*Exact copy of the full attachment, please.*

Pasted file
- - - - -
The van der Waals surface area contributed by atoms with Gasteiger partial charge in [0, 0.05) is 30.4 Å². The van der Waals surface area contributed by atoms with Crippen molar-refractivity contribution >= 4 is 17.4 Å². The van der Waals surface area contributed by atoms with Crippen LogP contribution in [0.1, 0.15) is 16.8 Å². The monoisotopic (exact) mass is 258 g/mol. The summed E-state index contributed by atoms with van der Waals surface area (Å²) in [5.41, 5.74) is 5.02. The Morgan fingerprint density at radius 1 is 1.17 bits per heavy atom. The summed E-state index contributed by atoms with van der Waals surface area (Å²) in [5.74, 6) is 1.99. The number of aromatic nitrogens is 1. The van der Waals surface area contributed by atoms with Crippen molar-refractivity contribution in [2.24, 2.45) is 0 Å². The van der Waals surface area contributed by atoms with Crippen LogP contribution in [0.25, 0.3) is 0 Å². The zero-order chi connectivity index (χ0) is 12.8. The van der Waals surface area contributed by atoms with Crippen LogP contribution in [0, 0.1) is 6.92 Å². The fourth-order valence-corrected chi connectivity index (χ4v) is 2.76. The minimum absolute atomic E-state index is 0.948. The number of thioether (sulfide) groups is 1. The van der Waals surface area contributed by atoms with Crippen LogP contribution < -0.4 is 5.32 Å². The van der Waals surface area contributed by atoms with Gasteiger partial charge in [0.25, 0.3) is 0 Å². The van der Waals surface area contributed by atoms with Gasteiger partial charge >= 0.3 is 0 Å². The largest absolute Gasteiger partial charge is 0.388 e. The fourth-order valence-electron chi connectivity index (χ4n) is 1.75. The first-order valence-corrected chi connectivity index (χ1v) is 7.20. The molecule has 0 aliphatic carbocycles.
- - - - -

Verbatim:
The van der Waals surface area contributed by atoms with Gasteiger partial charge in [0, 0.05) is 30.4 Å². The van der Waals surface area contributed by atoms with Crippen molar-refractivity contribution >= 4 is 17.4 Å². The van der Waals surface area contributed by atoms with Crippen LogP contribution in [0.1, 0.15) is 16.8 Å². The monoisotopic (exact) mass is 258 g/mol. The summed E-state index contributed by atoms with van der Waals surface area (Å²) in [5.41, 5.74) is 5.02. The Morgan fingerprint density at radius 1 is 1.17 bits per heavy atom. The summed E-state index contributed by atoms with van der Waals surface area (Å²) in [5.74, 6) is 1.99. The number of aromatic nitrogens is 1. The van der Waals surface area contributed by atoms with Crippen molar-refractivity contribution in [2.24, 2.45) is 0 Å². The van der Waals surface area contributed by atoms with Crippen LogP contribution in [0.25, 0.3) is 0 Å². The zero-order chi connectivity index (χ0) is 12.8. The van der Waals surface area contributed by atoms with Crippen LogP contribution in [0, 0.1) is 6.92 Å². The fourth-order valence-corrected chi connectivity index (χ4v) is 2.76. The minimum absolute atomic E-state index is 0.948. The number of thioether (sulfide) groups is 1. The van der Waals surface area contributed by atoms with Crippen LogP contribution < -0.4 is 5.32 Å². The van der Waals surface area contributed by atoms with Gasteiger partial charge in [0.25, 0.3) is 0 Å². The van der Waals surface area contributed by atoms with Gasteiger partial charge >= 0.3 is 0 Å². The largest absolute Gasteiger partial charge is 0.388 e. The fourth-order valence-electron chi connectivity index (χ4n) is 1.75. The first-order valence-corrected chi connectivity index (χ1v) is 7.20. The molecule has 0 aliphatic carbocycles.